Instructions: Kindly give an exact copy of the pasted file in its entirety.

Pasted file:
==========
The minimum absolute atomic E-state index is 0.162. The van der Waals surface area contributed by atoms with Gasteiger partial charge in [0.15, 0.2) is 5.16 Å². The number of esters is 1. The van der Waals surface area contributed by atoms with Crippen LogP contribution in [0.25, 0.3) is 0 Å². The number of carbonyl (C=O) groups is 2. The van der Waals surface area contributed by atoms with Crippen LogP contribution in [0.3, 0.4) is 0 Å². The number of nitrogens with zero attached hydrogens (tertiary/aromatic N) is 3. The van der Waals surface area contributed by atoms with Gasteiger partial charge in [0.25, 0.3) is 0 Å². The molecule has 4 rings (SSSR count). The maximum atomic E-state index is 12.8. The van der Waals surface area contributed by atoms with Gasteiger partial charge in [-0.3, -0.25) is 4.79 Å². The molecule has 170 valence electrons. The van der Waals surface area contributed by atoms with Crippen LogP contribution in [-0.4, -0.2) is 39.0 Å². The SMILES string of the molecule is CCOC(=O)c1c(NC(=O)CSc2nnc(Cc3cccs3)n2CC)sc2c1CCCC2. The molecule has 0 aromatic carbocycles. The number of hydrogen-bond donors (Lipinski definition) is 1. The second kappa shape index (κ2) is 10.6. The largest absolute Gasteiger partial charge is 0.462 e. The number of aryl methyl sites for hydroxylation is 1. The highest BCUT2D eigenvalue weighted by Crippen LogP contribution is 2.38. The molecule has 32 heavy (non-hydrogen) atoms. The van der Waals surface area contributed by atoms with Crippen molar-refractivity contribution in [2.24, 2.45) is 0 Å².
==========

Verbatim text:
The minimum absolute atomic E-state index is 0.162. The van der Waals surface area contributed by atoms with Gasteiger partial charge in [0.15, 0.2) is 5.16 Å². The number of esters is 1. The van der Waals surface area contributed by atoms with Crippen LogP contribution in [0.25, 0.3) is 0 Å². The number of carbonyl (C=O) groups is 2. The van der Waals surface area contributed by atoms with Crippen LogP contribution in [0.3, 0.4) is 0 Å². The number of nitrogens with zero attached hydrogens (tertiary/aromatic N) is 3. The van der Waals surface area contributed by atoms with Gasteiger partial charge in [0.25, 0.3) is 0 Å². The molecule has 4 rings (SSSR count). The maximum atomic E-state index is 12.8. The van der Waals surface area contributed by atoms with Gasteiger partial charge in [-0.3, -0.25) is 4.79 Å². The molecule has 170 valence electrons. The van der Waals surface area contributed by atoms with Crippen LogP contribution in [-0.4, -0.2) is 39.0 Å². The SMILES string of the molecule is CCOC(=O)c1c(NC(=O)CSc2nnc(Cc3cccs3)n2CC)sc2c1CCCC2. The molecule has 0 aromatic carbocycles. The number of hydrogen-bond donors (Lipinski definition) is 1. The second kappa shape index (κ2) is 10.6. The largest absolute Gasteiger partial charge is 0.462 e. The number of aryl methyl sites for hydroxylation is 1. The highest BCUT2D eigenvalue weighted by Crippen LogP contribution is 2.38. The molecule has 32 heavy (non-hydrogen) atoms. The van der Waals surface area contributed by atoms with Crippen molar-refractivity contribution in [2.24, 2.45) is 0 Å².